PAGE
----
Tuesday, October 10, 2017

This is home

In Germany the ultra right-wing AfD party received almost 13% of votes in last month's election. In the USA the elected president goes crazy because some football players don't stand up for the national anthem. In Spain the central government and half the country are battling with Catalonia over two flags.

I'm proud to be German, I'm proud to be American, I'm proud to be Spanish or Catalan. And it's MY country, don't touch it!

As much as I try to relate to this romantic idea of country possession, with every passing day I find it more and more absurd. Call me a retarded hippie or whatever you like but I just don't get it. Why do you care so much about a country? Why does it matter? It's just a line on a map, isn't it? Useful for administrative purposes and Olympic games, but not to fight over and die for.

It might help to remember where we are...drifting on a tiny rock in a universe that is so huge it blows your mind just trying to imagine it. And this is not even the only universe! In other words, what's the point of defending a country when the whole planet is our true home? The only home we got.

America first? Fuck that! We have to put the Earth first, now and always!

You wanna be proud of something? Reduce, reuse and recycle. Eat organic food. Share your harvest. Clean the beach. Plant some trees. Smile, laugh, cry and learn and try to do as little harm as possible. Open your heart and become an outrageously courageous soldier of nature!

The ground we all walk on doesn't belong to anyone. We're just lucky to be here and the only thing that makes sense is to look after our host as good as we can, to treat her gently and respectfully and to not wreck the whole place. Others might want to enjoy this little paradise too.

We'll survive without flags and countries. We won't survive without love and shelter.






Monday, September 18, 2017

Disarming anger

This month I was going to write about why I think that at least 80% of all politicians who are over 60 years old should resign. However, a few days ago I had an interesting little experience which I'd like to share and so the bashing of the politicians has to wait till next month.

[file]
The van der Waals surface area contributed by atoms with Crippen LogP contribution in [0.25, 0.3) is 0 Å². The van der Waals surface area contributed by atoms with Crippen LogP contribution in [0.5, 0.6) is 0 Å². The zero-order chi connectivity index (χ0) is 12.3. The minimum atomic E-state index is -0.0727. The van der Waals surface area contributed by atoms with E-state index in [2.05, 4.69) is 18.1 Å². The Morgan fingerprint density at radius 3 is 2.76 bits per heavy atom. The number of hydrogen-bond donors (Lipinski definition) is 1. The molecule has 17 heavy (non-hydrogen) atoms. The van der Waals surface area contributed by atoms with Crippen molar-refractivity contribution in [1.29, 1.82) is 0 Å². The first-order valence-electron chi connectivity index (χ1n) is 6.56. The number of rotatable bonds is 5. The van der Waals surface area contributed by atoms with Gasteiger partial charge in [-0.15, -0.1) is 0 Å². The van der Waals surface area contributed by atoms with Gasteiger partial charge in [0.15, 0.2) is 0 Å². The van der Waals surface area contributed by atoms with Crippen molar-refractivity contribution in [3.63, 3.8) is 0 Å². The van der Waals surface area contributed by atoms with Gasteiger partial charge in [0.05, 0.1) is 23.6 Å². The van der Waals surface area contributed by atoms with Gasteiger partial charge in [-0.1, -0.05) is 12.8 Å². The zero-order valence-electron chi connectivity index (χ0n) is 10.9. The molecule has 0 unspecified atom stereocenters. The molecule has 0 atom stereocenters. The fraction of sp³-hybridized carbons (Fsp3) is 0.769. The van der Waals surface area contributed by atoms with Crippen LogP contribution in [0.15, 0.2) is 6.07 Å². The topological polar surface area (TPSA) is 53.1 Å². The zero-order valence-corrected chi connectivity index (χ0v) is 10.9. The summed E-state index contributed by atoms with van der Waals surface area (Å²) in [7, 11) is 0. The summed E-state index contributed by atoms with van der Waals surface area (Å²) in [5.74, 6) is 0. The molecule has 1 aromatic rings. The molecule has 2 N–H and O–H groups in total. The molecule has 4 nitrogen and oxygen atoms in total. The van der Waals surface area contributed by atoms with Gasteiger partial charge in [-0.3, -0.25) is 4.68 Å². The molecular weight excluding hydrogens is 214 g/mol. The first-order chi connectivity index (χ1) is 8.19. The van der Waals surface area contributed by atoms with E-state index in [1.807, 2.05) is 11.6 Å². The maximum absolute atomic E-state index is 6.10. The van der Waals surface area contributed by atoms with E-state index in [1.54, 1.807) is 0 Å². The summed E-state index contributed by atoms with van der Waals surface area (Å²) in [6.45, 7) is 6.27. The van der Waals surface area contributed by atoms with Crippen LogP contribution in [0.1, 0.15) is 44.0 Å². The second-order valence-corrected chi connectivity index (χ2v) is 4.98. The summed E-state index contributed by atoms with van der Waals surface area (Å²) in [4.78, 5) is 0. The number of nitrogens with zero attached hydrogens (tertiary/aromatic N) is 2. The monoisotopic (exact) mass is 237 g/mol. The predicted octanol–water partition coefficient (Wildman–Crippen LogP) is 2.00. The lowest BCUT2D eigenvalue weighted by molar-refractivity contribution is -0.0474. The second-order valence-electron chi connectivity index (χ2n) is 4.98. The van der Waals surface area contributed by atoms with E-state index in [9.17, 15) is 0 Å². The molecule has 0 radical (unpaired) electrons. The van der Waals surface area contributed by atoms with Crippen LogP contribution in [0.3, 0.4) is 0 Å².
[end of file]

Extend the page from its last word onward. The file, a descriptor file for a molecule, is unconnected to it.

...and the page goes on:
I was waiting at the bus stop, sitting next to a tree and having a moment of peace. At some point a car approached and parked about 20 meters away from me. A guy in a bus driver uniform stepped out and while sipping at a can of coke he went over to another parked car and started talking to a colleague. While I was staring at them, daydreaming about something else, I saw that the first guy finished the coke and then, totally unexpected, he threw the empty can into the bush next to him. At once my daydream stopped.

I whistle, he turns round and smiles at me.
Do you think this is normal?”, I wonder, not hiding my indignation.
What?”
Throwing your rubbish into the bush!”
He seems surprised and smiles again.
I'm serious”, I say with a louder voice, “what if everybody did that?”
As if you never throw anything away”, he replies, a little louder still.
Yes, but into the bin and not just...”
He snaps.
Listen, I got up at 5.30 this morning and worked the last 7 hours. I don't care what you think and I don't give a fuck where I throw this can!”
We start to shout at each other, both angry that someone has destroyed our peaceful moment. After a minute of silly insults the battle ceases and we proceed to ignore each other. Shortly after I get up and head to the bus. With a shaking head I'm cursing the blatant ignorance I have just come across.

While the bus rolled onto the motorway I kept thinking about this idiot and how there are far too many people like him in this world. Anger and frustration took hold of me and I felt my whole body being poisoned with negative energy. And then I suddenly realized how pointless this confrontation had been. I was angry and sooner or later I would pass this anger on to someone else. Same with the other guy, probably he went home and let his agitation out on his wife or his kids. There was only one winner and that was anger itself.

Sitting by the window and watching the passing fields and mountains I started to think about a book I recently read, about non-violent communication. Like many other books it contains all sorts of wonderful advice for a better and healthier co-existence but all this advice is of course totally useless unless it is applied. So, what if I had used non-violent communication in this situation?Expressing my own feelings and needs AND listening to the other person with empathy. Could have been something like this:

Look, I understand that you are tired after a long day's work and that you don't want to be dealing with some random guy who tells you what to do with your rubbish.”
My voice is calm and the bus driver doesn't know how to react.
I'm sorry for getting on your nerves”, I continue. “But I would appreciate it if you could see my perspective too. I was sitting here peacefully, surrounded by a little bit of beautiful nature, and then you appear and throw your empty coke can into my little paradise. I'm sure you meant no harm but I'm also sure that you'd agree that nature is nicer without rubbish.”